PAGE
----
When Wiggle and Chain Reaction Cycles announced yesterday they were to merge this was confirmation of a story BikeBiz broke on Wednesday. According to Pinkbike.com's Paul Haysom this was "probably the biggest story in the history of the industry."
The BikeBiz story broke at 12.35pm; within minutes it was news around the world, with the British cycle media the first to pick up on the story's significance. American consumer cycling websites then followed suit before the mainstream media piled in. There were stories on BBC, Retail Week and the Belfast Telegraph. There was a story in the print edition of The Times. Many other media outlets also carried stories citing the BikeBiz scoop.
Most of the news sources either quoted or linked to BikeBiz, which led to the story going viral with thousands of tweets and 1800 Facebook likes.
When Australia woke up it was news there, too. Phil Latz, editor of Bicycling Trade, warned those on his email list that the story he was leading with might prove to be "click bait".
"I rarely publish stories like this," he said, blaming the lack of an offical statement and no named sources.
But he was "taking a punt this time," he said, because "I’ve known the journalist involved, Carlton Reid, for many years. He’s a true ‘industry insider’ in the UK with decades of experience and I doubt that he’d be putting his credibility on the line without, at least what is in his opinion, strong information from well-connected sources."
Indeed, our executive editor hit the "publish and be damned" button because he felt his sources were solid and reliable. He also verified the story using good old-fashioned journalistic methods – he's protecting his sources and won't reveal exactly how he was able to confirm his hunch but he assures us it was all above board!
Reid said: "I've been in this industry long enough to have developed some really strong relationships with movers, shakers and those in the know. People trust me with sensitive information."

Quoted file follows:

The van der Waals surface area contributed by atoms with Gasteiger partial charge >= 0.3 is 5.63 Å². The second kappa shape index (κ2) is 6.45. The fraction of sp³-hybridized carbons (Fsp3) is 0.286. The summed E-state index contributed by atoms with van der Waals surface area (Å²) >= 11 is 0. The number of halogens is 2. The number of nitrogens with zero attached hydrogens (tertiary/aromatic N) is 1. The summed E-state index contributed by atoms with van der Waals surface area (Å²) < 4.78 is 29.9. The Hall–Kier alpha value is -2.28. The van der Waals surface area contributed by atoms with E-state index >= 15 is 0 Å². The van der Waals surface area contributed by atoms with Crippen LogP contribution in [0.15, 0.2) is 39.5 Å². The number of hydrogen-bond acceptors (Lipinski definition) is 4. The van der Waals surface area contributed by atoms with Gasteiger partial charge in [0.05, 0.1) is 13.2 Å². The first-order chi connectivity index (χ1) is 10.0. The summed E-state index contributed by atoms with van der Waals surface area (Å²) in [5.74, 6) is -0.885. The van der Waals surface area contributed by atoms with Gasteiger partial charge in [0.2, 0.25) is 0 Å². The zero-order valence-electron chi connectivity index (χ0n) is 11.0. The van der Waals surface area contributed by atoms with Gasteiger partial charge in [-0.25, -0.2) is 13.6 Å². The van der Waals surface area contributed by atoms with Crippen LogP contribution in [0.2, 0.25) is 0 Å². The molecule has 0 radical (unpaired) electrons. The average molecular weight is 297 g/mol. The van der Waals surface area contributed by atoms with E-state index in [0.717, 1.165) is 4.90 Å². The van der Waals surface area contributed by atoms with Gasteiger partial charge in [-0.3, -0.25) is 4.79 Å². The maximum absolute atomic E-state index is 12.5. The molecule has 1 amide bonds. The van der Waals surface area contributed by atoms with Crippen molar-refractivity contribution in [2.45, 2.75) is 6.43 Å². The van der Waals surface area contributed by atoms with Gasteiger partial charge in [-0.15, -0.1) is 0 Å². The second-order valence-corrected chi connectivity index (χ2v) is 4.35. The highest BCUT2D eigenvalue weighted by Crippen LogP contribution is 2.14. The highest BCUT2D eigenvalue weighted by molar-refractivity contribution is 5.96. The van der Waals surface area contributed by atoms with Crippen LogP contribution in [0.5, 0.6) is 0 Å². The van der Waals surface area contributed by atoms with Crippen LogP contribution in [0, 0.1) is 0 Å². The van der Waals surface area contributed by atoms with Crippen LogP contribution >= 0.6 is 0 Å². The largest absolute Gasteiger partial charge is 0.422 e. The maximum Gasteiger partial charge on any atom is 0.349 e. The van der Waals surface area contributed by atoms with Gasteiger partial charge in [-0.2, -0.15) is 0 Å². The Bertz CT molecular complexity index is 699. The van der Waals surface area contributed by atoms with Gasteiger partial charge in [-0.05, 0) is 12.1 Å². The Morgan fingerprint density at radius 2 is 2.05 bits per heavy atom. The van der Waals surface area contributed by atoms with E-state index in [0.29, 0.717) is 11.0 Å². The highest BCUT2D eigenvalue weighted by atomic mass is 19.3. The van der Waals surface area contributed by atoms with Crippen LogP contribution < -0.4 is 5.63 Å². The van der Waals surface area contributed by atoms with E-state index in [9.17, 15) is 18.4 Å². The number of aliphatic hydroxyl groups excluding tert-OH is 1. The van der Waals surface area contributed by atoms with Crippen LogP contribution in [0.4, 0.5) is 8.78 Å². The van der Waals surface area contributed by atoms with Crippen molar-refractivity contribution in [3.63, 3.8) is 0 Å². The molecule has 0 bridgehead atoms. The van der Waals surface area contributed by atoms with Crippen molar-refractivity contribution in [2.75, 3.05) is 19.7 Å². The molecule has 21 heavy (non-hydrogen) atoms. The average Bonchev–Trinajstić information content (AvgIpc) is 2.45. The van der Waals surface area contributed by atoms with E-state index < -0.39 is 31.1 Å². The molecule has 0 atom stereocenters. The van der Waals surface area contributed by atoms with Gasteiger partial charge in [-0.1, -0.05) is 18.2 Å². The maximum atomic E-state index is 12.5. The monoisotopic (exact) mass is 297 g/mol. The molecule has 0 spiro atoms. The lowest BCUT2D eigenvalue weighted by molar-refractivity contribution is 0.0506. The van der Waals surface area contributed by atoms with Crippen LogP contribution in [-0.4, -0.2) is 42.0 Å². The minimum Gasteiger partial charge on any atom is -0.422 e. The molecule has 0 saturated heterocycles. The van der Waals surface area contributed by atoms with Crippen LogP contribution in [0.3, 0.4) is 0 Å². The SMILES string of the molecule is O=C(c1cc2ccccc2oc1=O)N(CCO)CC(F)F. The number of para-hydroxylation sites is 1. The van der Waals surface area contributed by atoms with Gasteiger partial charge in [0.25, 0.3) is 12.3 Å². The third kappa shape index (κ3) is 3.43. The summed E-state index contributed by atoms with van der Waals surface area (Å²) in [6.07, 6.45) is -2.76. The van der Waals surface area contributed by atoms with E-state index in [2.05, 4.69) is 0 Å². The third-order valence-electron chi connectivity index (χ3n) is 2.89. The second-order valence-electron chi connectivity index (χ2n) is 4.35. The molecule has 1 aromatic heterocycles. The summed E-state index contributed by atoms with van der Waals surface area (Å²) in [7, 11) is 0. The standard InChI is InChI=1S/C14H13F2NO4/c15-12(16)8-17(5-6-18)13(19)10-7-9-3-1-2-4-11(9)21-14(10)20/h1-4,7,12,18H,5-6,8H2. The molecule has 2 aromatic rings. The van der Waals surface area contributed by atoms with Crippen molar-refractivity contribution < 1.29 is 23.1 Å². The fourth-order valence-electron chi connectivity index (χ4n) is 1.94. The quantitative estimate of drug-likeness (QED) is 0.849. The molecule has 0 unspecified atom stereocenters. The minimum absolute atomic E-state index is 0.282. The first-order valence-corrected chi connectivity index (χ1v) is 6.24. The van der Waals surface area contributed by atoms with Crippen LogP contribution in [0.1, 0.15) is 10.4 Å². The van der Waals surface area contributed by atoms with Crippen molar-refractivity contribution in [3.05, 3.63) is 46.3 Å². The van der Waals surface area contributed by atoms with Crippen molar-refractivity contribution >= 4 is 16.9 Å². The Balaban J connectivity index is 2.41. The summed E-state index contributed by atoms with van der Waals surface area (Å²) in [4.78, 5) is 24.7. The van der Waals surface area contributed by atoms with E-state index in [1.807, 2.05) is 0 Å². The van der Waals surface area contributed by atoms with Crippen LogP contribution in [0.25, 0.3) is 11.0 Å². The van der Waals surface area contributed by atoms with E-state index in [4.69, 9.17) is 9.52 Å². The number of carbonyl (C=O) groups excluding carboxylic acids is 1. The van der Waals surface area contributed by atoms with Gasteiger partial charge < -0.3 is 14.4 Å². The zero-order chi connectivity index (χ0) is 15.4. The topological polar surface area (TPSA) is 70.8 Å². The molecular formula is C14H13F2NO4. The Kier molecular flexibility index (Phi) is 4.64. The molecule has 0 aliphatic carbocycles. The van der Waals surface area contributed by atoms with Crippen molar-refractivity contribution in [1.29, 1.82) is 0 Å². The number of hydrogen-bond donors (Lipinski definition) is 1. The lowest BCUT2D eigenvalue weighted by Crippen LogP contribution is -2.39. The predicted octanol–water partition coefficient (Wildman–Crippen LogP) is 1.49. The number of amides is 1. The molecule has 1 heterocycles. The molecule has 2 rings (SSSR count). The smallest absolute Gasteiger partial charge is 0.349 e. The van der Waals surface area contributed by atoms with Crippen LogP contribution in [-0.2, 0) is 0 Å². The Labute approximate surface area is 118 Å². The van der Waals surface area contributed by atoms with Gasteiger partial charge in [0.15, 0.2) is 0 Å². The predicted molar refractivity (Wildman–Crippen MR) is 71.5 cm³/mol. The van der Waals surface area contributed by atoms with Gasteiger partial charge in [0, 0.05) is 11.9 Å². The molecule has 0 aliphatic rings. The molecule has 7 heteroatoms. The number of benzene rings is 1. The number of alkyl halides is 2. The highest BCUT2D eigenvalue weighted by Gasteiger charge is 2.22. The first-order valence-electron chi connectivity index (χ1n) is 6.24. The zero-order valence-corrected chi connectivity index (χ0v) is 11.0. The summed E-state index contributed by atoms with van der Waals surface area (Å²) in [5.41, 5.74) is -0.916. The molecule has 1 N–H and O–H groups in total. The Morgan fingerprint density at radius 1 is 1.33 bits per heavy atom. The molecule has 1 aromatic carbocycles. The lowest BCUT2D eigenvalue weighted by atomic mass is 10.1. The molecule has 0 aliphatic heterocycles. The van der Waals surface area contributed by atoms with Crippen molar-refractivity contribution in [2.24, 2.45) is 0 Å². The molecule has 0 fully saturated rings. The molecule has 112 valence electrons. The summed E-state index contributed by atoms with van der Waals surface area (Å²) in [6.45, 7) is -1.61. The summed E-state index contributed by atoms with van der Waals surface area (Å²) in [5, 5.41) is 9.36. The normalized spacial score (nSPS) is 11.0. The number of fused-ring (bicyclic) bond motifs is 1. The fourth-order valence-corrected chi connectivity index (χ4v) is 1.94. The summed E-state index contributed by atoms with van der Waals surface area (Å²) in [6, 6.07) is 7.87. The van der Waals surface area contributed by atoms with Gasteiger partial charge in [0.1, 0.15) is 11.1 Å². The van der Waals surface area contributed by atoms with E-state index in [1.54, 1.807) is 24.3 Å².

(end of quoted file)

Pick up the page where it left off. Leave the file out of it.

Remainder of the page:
The Wiggle scoop wasn't a case of publishing a rumour, it had to be much more robust than that. After all, this was a £300m business deal, and such sensitive transactions tend to be both finely balanced and highly secretive.
"I was given the whiff of a story but knew I couldn't publish it without getting independent verification," said Reid.
"I can't go into the methods that I used to verify what my sources were telling me because I want to be able to use them again in the future but it involved detective work, a hunch or two and a little bit of luck."
While Reid was building up his case he kept us informed here at BikeBiz towers (Reid might be the mag's executive editor but he works 200 miles away from our office). Then, when he felt he had enough evidence, he published the story, putting his reputation on the line at the same time.
When the story started going viral on mainstream media both Wiggle and Chain Reaction issued statements saying they didn't want to comment on "speculation". Two days after BikeBiz broke the story Wiggle issued a press release confirming our scoop was accurate in every detail.
Is the Wiggle/Chain Reaction deal the "biggest story in the history of the industry"? Probably not but there's no doubting it's up there with the biggest, and all of us here BikeBiz are proud to say that we're fiercely independent and always hungry to get you the news which, by definition, is the stuff that some people don't want splashed across the media.